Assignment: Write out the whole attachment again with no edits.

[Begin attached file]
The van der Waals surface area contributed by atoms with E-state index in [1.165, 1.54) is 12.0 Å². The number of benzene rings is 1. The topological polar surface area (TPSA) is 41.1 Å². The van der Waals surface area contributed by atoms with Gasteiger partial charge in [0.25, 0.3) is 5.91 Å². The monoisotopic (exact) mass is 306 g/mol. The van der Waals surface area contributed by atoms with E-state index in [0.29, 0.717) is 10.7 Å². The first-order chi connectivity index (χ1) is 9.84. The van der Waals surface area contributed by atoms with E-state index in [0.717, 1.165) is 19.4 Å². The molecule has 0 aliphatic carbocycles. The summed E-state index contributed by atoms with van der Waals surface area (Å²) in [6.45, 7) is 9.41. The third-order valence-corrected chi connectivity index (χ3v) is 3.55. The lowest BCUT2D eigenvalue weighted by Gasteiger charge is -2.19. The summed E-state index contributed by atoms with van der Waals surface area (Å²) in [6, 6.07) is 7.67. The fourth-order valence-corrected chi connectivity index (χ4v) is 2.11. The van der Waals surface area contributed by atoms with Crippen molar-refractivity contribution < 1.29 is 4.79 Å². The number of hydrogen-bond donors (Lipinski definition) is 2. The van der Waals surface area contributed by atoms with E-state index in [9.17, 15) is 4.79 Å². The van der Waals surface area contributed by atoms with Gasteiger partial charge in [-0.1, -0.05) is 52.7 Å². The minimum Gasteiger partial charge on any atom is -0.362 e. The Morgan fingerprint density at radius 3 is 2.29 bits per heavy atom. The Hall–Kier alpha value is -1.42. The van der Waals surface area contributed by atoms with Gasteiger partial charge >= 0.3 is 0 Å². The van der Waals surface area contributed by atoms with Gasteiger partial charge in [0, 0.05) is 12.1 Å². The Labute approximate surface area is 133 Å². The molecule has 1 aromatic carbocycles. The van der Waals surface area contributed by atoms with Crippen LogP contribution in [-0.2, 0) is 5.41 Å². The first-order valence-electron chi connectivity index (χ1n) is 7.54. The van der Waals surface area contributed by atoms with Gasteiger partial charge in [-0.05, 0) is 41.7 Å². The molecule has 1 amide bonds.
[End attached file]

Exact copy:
The van der Waals surface area contributed by atoms with E-state index in [1.165, 1.54) is 12.0 Å². The number of benzene rings is 1. The topological polar surface area (TPSA) is 41.1 Å². The van der Waals surface area contributed by atoms with Gasteiger partial charge in [0.25, 0.3) is 5.91 Å². The monoisotopic (exact) mass is 306 g/mol. The van der Waals surface area contributed by atoms with E-state index in [0.29, 0.717) is 10.7 Å². The first-order chi connectivity index (χ1) is 9.84. The van der Waals surface area contributed by atoms with E-state index in [0.717, 1.165) is 19.4 Å². The molecule has 0 aliphatic carbocycles. The summed E-state index contributed by atoms with van der Waals surface area (Å²) in [6.45, 7) is 9.41. The third-order valence-corrected chi connectivity index (χ3v) is 3.55. The lowest BCUT2D eigenvalue weighted by Gasteiger charge is -2.19. The summed E-state index contributed by atoms with van der Waals surface area (Å²) in [6, 6.07) is 7.67. The fourth-order valence-corrected chi connectivity index (χ4v) is 2.11. The van der Waals surface area contributed by atoms with Crippen molar-refractivity contribution < 1.29 is 4.79 Å². The number of hydrogen-bond donors (Lipinski definition) is 2. The van der Waals surface area contributed by atoms with E-state index in [9.17, 15) is 4.79 Å². The van der Waals surface area contributed by atoms with Gasteiger partial charge in [-0.1, -0.05) is 52.7 Å². The minimum Gasteiger partial charge on any atom is -0.362 e. The Morgan fingerprint density at radius 3 is 2.29 bits per heavy atom. The Hall–Kier alpha value is -1.42. The van der Waals surface area contributed by atoms with Gasteiger partial charge >= 0.3 is 0 Å². The van der Waals surface area contributed by atoms with Gasteiger partial charge in [0, 0.05) is 12.1 Å². The Labute approximate surface area is 133 Å². The molecule has 1 aromatic carbocycles. The van der Waals surface area contributed by atoms with Crippen LogP contribution in [-0.2, 0) is 5.41 Å². The first-order valence-electron chi connectivity index (χ1n) is 7.54. The van der Waals surface area contributed by atoms with Gasteiger partial charge in [-0.05, 0) is 41.7 Å². The molecule has 1 amide bonds.